Determining Measurement Uncertainty, PLUS: Your Favorite Quotations

This week, we answer a question from a customer who asked how to determine measurement uncertainty when using a humidity sensor (i.e. in an environmental chamber). He says that although measurement uncertainty is not always requested by his clients, who usually accept the unit calibration certificate as sufficient, it is something he wants to be able to provide if asked.

From this customer's email:

"I'm more concerned with the uncertainty of measurement associated with the results obtained from the units, than the calibration of the unit itself. Do you ever take into account other factors that could influence the measurements obtained from the humidity logger during use, i.e. the stability of the unit itself between calibrations, the ambient temperature, errors associated with the positioning of the device, sufficient flow across the sensor? Or are such factors considered insignificant considering the overall accuracy and do you consider this sufficient justification for ignoring them? "

It sounds like you are trying to determine the uncertainty of a measurement you are making with one of our instruments. It is important when using an RH device to fully understand all the components that contribute to the overall measurement uncertainty. The performance and calibration uncertainty of a measuring device are just two factors that influence the total measurement uncertainty. Remember, each and every measurement has an associated uncertainty. A device used to make a measurement in one specific application may yield a different uncertainty when used in a different application.

In practice, measurements made outside of a calibration laboratory are subject to a huge variety of variables that are not easily quantified. Factors such as air flow, temperature gradients in the chamber, temperature stability, and radiant heat sources may all contribute significant uncertainty to a measured value. These might be obvious, but also consider factors such as the proper use of the product, knowledge of the product and its applications, operator competence and alertness, unnoticed damage to the measuring device, environmental conditions outside of the chamber, and spurious electromagnetic signals (large electric motors, walkie-talkies, etc.).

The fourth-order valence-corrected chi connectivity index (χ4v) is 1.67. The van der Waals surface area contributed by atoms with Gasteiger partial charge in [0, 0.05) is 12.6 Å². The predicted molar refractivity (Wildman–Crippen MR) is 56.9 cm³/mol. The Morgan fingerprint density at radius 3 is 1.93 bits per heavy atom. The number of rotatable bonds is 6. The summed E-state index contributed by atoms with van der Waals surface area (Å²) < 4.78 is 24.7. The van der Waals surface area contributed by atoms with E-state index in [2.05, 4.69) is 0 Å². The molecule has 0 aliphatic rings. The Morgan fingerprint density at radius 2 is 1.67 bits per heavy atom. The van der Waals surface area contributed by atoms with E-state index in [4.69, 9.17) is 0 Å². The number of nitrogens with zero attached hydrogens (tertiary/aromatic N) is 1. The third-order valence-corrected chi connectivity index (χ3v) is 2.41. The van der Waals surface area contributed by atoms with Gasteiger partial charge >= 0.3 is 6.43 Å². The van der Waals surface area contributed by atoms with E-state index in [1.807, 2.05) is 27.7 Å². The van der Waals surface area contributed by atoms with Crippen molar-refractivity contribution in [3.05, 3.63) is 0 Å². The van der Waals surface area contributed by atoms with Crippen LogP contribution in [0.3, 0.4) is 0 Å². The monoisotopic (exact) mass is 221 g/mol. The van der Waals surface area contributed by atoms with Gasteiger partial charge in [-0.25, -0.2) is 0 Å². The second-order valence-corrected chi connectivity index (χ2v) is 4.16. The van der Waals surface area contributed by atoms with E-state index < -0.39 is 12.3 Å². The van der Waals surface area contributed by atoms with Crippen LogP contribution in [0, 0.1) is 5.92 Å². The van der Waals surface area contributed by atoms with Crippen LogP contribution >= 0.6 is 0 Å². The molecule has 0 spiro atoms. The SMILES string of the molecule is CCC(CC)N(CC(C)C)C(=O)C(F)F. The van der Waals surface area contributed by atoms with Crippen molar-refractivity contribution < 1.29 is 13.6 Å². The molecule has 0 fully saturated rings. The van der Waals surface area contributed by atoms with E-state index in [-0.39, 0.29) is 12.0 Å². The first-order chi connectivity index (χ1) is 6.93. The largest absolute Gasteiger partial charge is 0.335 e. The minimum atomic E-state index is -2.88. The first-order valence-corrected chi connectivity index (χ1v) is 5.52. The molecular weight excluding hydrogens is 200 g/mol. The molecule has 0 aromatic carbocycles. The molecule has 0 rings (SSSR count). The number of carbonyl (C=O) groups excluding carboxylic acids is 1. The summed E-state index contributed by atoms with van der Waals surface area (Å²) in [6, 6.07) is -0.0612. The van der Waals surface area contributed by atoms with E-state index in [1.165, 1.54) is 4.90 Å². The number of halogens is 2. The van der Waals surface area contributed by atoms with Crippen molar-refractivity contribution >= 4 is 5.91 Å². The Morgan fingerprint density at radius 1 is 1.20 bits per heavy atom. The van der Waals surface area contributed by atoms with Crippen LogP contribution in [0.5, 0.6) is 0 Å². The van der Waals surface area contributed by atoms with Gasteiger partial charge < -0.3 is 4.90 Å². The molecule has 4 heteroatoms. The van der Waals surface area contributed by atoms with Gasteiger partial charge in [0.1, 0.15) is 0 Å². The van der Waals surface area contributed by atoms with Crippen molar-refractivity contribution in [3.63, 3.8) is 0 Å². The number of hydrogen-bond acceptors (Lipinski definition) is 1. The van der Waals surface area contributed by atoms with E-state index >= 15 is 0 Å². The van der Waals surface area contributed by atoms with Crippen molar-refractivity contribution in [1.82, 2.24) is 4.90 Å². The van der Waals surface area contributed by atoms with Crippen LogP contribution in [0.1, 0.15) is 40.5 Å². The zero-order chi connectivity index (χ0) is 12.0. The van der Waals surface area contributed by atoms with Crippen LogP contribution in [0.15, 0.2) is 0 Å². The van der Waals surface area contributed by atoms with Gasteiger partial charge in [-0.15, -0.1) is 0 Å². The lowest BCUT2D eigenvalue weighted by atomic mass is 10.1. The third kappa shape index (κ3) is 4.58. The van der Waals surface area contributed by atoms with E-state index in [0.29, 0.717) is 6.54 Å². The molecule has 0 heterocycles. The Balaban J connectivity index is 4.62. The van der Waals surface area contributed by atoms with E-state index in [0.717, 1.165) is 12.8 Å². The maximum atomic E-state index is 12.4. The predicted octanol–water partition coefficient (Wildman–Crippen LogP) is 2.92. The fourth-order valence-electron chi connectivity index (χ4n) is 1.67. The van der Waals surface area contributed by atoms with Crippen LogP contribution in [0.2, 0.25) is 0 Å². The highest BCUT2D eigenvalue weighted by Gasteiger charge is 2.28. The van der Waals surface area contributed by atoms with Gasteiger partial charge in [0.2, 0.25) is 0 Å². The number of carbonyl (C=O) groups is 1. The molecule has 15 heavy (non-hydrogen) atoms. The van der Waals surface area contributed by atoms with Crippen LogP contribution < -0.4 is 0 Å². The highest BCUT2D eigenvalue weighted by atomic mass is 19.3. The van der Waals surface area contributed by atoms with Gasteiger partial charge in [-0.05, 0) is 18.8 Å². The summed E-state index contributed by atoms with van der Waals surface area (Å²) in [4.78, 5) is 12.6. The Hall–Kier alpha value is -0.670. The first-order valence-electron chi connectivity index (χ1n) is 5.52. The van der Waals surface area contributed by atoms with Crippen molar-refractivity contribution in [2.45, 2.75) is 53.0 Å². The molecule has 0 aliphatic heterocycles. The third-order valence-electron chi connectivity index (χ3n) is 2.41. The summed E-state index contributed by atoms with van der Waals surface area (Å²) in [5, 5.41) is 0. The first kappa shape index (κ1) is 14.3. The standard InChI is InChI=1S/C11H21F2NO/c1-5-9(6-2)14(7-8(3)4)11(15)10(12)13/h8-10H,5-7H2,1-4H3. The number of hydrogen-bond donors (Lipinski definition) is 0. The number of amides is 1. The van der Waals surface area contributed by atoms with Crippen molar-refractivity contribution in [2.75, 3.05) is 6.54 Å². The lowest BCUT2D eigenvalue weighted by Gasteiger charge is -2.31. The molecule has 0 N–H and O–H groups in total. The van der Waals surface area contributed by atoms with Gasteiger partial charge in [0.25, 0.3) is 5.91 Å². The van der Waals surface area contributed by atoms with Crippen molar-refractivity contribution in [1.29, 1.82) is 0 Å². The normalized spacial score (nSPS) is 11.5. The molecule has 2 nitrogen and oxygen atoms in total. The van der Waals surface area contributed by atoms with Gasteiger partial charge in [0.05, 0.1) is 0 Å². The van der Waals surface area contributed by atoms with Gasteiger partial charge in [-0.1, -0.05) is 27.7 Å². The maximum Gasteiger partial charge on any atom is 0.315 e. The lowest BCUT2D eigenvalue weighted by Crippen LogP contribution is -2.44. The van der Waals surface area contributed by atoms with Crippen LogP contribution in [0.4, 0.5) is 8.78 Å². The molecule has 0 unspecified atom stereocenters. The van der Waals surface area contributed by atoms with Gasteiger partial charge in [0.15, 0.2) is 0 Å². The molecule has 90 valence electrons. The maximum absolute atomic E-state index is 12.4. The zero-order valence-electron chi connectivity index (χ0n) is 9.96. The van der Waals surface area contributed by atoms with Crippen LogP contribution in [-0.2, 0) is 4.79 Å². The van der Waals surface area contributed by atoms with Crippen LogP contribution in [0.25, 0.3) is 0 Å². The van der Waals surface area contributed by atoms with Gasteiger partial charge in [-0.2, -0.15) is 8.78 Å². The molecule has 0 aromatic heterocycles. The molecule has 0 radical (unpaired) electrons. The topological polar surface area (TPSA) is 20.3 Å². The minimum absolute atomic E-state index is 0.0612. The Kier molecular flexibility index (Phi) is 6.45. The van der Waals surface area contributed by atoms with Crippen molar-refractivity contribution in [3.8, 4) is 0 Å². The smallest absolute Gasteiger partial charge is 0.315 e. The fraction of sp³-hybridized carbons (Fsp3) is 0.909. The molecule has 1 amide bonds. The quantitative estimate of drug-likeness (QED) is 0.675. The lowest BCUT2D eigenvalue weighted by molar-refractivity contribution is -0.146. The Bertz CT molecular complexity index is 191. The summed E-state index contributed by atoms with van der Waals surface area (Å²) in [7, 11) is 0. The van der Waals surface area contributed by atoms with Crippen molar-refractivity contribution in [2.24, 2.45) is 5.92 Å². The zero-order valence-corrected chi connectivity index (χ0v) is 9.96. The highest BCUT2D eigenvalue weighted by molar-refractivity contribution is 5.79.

Coming back to the original question of “are these factors significant sources of error?” there is no single correct answer. Specific circumstances and an understanding of the purpose of the measurement will go a long way toward answering this question. For example, a standard bathroom scale is adequate for weighing yourself, but definitely inadequate for weighing 100 mg of an active pharmaceutical ingredient. This is why metrology cannot be 100% proceduralized and why we have metrologists.

For example, if the measurement instrument is in the direct airflow of an HVAC outlet, it may see a very different temperature (and therefore relative humidity) than if the sensor is in a sheltered space. Heat generating equipment nearby or even people being located immediately next to a sensor can cause changes in readings. Actually, people tend to have a large effect, especially in low relative humidity environments because we are humidity sources (just breath on an RH sensor to see a rapid change). All of these outside influences should be considered when taking a measurement to ensure that the effects are minimized or at least understood.

Your Quotes on Science, Metrology & Quality

Thank you to those who responded to last week's blog post on "The Most Inspiring Quotations on Science, Metrology & Quality"!
Here are the best quotations sent in by blog readers: